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To all the people we can

Revd Dr Roger Walton and Ms Rachel Lampard, the President and Vice-President of the Methodist Conference 2016-17, visited All We Can’s humanitarian partners in Jordan in May 2016. More than five years on from the start of the conflict in Syria, All We Can are continuing to respond to the refugee crisis by supporting refugees and their host communities in Jordan through our partners Medair and the ACT Alliance. In this blog Roger reflects on his time visiting All We Can’s work in Jordan:

What was your first impression of All We Can’s work in Jordan?

It was a tremendous privilege and honour to be welcomed into the homes of people who have come to Jordan as refugees. Of course the homes were very basic, and one we visited was shared by four related families, but they wanted to make us feel at home, we were their guests, and we enjoyed their hospitality. In that first home I visited in Mafraq I sat and listened to the family’s stories and was moved by what they had gone through. The young and old, the smallest just toddling, had walked for four days to get to the border between Syria and Jordan, with hardly any food and had given up their home, their farm and their work because of the war going on in Syria. In spite of the hardships they had faced they were still full of joy and hope. They were tremendously resilient and they made us feel as though we were special guests. I learnt that with just a small amount of support and help from All We Can, and its local partners, a huge difference can be made to people who find themselves in such a position.

What does ‘home’ mean to the people you met in Jordan?

When we spoke to Syrian refugees, the desire to go home, back to Syria, kept on being mentioned, but there was a sense of realism too because people recognised that their homes were being bombed and were no longer there. They knew that returning would not be simple.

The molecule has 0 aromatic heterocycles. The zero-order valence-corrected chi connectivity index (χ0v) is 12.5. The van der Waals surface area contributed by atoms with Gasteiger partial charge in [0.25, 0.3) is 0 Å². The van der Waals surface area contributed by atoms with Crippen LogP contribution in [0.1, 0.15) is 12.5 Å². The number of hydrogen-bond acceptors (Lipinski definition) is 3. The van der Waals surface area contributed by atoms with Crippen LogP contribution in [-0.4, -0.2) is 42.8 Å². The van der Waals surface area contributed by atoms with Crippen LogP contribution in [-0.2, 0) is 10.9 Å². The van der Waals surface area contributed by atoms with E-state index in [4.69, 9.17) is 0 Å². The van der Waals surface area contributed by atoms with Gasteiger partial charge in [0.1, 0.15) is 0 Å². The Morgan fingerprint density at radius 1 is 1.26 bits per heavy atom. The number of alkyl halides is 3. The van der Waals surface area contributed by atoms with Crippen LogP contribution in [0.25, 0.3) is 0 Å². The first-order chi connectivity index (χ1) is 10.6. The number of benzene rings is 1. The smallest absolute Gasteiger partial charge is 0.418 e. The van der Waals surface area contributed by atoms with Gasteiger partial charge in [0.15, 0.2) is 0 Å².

What was one of the highlights from your trip to Jordan?

We went to the Husn Refugee Camp in the north of Jordan and there met with a special group of young people. A combination of children from the Palestinian community who had been refugees there over many years and Syrian children who had become refugees in the last few years and had then moved into the area. We went to a Child Forum set up by All We Can’s partner DSPR designed to give children a space in which they could develop friendships, learn together and grow together. We were received with such joy and delight by the children in the forum and had the opportunity to speak with both the children and adults running the group. I realised quite quickly what a difference the forum is making in people’s lives.

All We Can supports projects in the region focused on delivering basic services as well as projects that help people develop livelihoods and that promote community cohesion and well-being. What did you learn about this approach during your time in Jordan?

For many of the people we met, when they first experienced the trauma of becoming refugees they had often lost their homes, sometimes family members, and they had all had to travel to another country where the culture and the environment is very different. At that point of course they needed immediate relief, they needed food and shelter, they needed protection. But when people are living in a country as refugees over a longer period of time, other things are required. In particular, the chance to learn and to grow as human beings. For that growth you need friendship and engagement, you need schooling and education, you need activities and you need hopes. Some of the long-term work that’s being done in Jordan by All We Can is rightly focused on helping people rediscover purpose, friendships and community. These things may be less tangible than food, medical equipment or building materials but are just as important.


Do you want to help your church, small group or community engage with some of the issues surrounding the refugee crisis? We have a new resource designed to help you do just that.

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Pray with us as we think about people fleeing violence, persecution and war.

 

About the Author Revd Dr Roger Walton

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